He wore red, high-cut boots by Nike with the words “PACQUIAO” and “MANNY” etched at the back. His black shorts were printed with yellow flames. A gray sleeveless Nike shirt covered his chest while a green pair of gloves wrapped his hands.
Last Wednesday at 2:30 p.m., accompanied by the country’s top boxing writer—Salven Lagumbay of philboxing.com and the Philippine Daily Inquirer—I stepped inside RP’s most famous gym today, owned by Rex “Wakee” Salud.
Manny Pacquiao had just finished 10 rounds of sparring. Tired? Did he look fatigued? No. How about recharged? Or pumped-up? For one-and-a-half hours, I observed Manny. After sparring, Manny stepped down the ring then proceeded to pummel the double-end bag. He stared at the round leather that hung from the ceiling, encircled it, threw quick jabs, moved his head left, ducked, stepped back, forward.
The double-end bag? To Manny, that bag symbolized the head of Marco Antonio Barrera. His eyes were locked at it, so focused his concentration that he savored every moment barreling the face.
Gerry Penalosa watched. So did his brother, the former champ Dodie Boy, who’s assisting the training. Jimrex Jaca was there. So were Jing-Jing and George Rama, close friends of Manny.
Freddie Roach, of course, supervised the session. With him was Buboy Fernandez, Manny’s long-time trainer. They both clutched stopwatches that hung from their necks. After the double-end bag, Manny bent down to stretch. Buboy wrapped a towel around his fighter then wiped the flowing sweat. Buboy then held Manny’s arms then shook them to stretch the muscles. It was a routine, I’m sure, that they’ve practiced for many Septembers.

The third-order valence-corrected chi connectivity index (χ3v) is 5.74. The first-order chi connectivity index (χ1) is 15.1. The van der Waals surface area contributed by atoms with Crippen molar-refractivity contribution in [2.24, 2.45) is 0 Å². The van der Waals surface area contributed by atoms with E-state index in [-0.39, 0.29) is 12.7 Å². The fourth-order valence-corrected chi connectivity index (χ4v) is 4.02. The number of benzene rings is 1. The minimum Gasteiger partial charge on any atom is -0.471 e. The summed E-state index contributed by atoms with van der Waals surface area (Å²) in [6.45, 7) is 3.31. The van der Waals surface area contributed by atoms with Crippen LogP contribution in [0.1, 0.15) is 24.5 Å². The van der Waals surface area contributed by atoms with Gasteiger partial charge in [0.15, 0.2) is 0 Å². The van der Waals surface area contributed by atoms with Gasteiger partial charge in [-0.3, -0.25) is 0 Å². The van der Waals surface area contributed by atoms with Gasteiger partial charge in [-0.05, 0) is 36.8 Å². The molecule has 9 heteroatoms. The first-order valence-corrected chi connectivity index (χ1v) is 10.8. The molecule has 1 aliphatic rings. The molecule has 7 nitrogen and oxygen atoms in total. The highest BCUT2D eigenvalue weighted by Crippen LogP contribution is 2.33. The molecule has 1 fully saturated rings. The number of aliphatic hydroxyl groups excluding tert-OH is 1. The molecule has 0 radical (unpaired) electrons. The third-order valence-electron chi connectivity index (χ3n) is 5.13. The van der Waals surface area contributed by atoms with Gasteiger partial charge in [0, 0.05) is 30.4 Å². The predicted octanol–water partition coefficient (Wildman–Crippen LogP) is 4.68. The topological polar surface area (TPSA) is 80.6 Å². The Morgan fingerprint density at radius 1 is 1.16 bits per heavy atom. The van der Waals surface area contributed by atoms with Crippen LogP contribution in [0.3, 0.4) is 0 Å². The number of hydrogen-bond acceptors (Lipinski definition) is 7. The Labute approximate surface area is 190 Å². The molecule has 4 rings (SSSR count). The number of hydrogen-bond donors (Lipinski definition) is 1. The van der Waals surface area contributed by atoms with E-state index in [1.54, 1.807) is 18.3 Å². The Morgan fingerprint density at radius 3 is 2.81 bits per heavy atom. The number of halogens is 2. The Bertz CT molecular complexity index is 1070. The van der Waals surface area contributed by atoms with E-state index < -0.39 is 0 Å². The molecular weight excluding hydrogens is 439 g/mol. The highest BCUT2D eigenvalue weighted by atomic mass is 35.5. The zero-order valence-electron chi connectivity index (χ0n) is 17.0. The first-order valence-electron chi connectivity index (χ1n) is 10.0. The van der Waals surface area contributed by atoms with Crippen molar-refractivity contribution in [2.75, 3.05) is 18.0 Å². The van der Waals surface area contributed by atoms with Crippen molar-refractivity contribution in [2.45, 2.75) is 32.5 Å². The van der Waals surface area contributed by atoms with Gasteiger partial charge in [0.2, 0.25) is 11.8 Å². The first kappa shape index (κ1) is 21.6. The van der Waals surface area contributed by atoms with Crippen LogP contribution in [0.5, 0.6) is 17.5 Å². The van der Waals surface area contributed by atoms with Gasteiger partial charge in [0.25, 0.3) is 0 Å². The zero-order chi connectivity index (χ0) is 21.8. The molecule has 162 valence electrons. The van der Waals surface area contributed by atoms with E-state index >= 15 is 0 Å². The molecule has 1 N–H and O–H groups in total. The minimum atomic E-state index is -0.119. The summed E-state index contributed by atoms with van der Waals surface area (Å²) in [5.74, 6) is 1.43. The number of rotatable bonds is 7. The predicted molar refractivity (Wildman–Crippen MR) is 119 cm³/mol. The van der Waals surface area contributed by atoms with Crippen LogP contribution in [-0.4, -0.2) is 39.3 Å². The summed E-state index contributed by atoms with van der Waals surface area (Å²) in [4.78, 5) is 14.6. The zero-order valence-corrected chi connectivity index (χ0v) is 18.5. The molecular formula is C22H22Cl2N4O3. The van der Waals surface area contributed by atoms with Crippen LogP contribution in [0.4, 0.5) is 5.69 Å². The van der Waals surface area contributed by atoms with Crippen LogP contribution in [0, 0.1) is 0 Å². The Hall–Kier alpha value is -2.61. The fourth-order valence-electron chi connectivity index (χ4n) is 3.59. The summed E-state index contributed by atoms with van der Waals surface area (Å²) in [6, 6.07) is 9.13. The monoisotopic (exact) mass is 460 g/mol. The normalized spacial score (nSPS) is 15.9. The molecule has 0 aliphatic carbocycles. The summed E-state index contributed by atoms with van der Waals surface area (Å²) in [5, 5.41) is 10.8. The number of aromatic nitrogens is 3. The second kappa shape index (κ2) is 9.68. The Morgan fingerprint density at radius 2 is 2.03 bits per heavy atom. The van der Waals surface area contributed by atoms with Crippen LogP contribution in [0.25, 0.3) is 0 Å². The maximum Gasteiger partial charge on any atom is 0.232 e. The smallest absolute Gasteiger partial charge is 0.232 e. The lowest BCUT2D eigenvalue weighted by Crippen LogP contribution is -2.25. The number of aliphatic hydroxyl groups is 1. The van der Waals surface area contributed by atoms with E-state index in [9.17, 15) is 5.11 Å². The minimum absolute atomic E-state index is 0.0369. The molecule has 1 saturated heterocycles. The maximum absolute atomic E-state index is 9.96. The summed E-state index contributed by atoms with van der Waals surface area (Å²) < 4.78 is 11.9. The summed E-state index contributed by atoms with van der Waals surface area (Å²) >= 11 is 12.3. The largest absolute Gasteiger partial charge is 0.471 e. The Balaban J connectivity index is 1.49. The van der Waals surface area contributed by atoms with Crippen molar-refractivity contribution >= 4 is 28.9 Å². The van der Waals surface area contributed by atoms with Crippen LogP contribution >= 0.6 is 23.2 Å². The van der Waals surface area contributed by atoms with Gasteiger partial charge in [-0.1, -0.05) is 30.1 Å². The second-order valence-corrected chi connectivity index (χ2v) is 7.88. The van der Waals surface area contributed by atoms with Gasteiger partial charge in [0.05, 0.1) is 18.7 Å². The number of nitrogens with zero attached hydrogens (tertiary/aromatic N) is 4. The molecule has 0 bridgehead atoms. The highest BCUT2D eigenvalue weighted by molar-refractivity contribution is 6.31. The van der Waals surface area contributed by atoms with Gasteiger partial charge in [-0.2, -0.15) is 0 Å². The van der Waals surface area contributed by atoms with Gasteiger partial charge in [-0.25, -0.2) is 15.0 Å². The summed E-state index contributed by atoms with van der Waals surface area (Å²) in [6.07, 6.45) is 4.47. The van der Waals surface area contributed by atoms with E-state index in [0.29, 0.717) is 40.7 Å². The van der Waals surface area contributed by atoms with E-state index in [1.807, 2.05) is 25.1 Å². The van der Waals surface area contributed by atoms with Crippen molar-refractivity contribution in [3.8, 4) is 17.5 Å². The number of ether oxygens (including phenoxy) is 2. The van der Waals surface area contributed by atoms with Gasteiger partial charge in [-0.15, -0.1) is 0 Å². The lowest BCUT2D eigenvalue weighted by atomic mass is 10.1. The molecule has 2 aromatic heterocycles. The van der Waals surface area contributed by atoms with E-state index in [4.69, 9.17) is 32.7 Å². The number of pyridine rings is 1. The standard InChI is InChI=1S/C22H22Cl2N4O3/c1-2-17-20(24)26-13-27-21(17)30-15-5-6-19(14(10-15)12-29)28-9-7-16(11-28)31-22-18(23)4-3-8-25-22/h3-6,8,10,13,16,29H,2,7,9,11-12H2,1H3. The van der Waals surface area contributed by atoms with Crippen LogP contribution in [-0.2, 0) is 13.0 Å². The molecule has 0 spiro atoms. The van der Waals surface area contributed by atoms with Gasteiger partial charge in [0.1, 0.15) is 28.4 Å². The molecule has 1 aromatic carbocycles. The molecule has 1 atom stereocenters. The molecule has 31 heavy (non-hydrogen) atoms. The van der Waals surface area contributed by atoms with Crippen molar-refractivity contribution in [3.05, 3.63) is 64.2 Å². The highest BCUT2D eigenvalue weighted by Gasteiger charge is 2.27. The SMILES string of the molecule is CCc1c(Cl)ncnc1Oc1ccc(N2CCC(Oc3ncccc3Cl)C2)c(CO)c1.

The speed ball came next. Manny stepped on a platform then swayed as his hands juggled against the ball. Next, he jump-roped. This was the moment I cherished most: brothers Manny and Bobby Pacquiao, training alongside each other, just three feet apart facing the mirror while jumping rope.
“Bai,” I told Salven, “how I wish I can take that photo.” He nodded. Too bad Freddie Roach has curtailed picture-taking—and rightfully so—as these “shots” might be video footages that can be relayed to the Mexican enemy.
Remember Bruce Lee? Remember how his hands flew off his arms in a flurry of punches? I saw Manny do a Bruce Lee. Alone on the ring, with nothing but air and his mental picture of Barrera fronting him, he shadow-boxed. In seconds, Manny unleashed a barrage of punches—BANG! BANG! BANG karate chops—that had Team Pacman smiling.
Buboy Fernandez then placed a one-foot-tall wooden stand at the center. Manny jumped on it one leg at a time—for countless minutes.
The next part, to me, was the most punishing: 1,000 crunches and sit-ups. What a sight. Manny in the middle of the ring, lifting both legs up, pulling his head to touch the knees. He’d do one set, then another—30 minutes of abdominals to harden his stomach like cement.
A boxer seated beside Salven and I commented, “Daghan mo sabay ni Manny sa training… ma hilantan.” (Many boxers would train alongside Manny and follow his routine… they’d all get sick.)
It’s true. Nobody trains like MP. His routine is intense, serious, all-out, focused. Manny is pushed by Freddie and Buboy—but he pushes himself beyond.
Finally, when the clock read “4:30,” the session ended. The 42-inch Samsung LCD screen hung by Wakee Salud beside the ring was switched on. “Pacquaio vs. Morales Part III” was shown. Manny watched for a few minutes before exiting to shower and eat.
The rest of us? We finished gazing at the three-round KO victory. We sat amazed. Then we nodded our heads. We understood. We knew why he’s the world’s top pound-for-pound boxer.
You see, boxing isn’t won on the ring. It’s not won on October 6. It’s won during the months and weeks of molding and sculpting during training. During the 10 rounds of sparring each session. The kilometers of climbing up Alta Vista. The 1,000 sit-ups. Speed bags. Jump-ropes. Double-end bags. The karate punches that would frighten even Bruce Lee.